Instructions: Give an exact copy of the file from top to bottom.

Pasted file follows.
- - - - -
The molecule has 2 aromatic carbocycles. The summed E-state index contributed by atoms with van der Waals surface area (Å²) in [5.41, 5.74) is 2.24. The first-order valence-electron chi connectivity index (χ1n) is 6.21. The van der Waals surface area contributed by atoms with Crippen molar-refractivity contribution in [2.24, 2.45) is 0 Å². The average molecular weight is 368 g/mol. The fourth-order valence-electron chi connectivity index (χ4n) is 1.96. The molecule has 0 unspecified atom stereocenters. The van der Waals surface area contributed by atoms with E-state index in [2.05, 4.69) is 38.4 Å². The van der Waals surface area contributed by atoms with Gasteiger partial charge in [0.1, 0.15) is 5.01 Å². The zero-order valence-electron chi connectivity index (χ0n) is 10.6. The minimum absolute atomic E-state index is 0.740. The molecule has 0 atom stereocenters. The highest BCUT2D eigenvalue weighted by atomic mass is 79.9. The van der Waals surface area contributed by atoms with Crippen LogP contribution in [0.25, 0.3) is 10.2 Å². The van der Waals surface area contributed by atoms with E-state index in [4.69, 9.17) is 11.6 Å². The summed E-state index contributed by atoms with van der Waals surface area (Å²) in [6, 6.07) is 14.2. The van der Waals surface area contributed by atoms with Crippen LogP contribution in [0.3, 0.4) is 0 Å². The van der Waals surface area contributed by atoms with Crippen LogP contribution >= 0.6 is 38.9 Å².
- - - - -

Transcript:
The molecule has 2 aromatic carbocycles. The summed E-state index contributed by atoms with van der Waals surface area (Å²) in [5.41, 5.74) is 2.24. The first-order valence-electron chi connectivity index (χ1n) is 6.21. The van der Waals surface area contributed by atoms with Crippen molar-refractivity contribution in [2.24, 2.45) is 0 Å². The average molecular weight is 368 g/mol. The fourth-order valence-electron chi connectivity index (χ4n) is 1.96. The molecule has 0 unspecified atom stereocenters. The van der Waals surface area contributed by atoms with E-state index in [2.05, 4.69) is 38.4 Å². The van der Waals surface area contributed by atoms with Gasteiger partial charge in [0.1, 0.15) is 5.01 Å². The zero-order valence-electron chi connectivity index (χ0n) is 10.6. The minimum absolute atomic E-state index is 0.740. The molecule has 0 atom stereocenters. The highest BCUT2D eigenvalue weighted by atomic mass is 79.9. The van der Waals surface area contributed by atoms with Crippen LogP contribution in [0.25, 0.3) is 10.2 Å². The van der Waals surface area contributed by atoms with E-state index in [4.69, 9.17) is 11.6 Å². The summed E-state index contributed by atoms with van der Waals surface area (Å²) in [6, 6.07) is 14.2. The van der Waals surface area contributed by atoms with Crippen LogP contribution in [0.3, 0.4) is 0 Å². The van der Waals surface area contributed by atoms with Crippen LogP contribution >= 0.6 is 38.9 Å².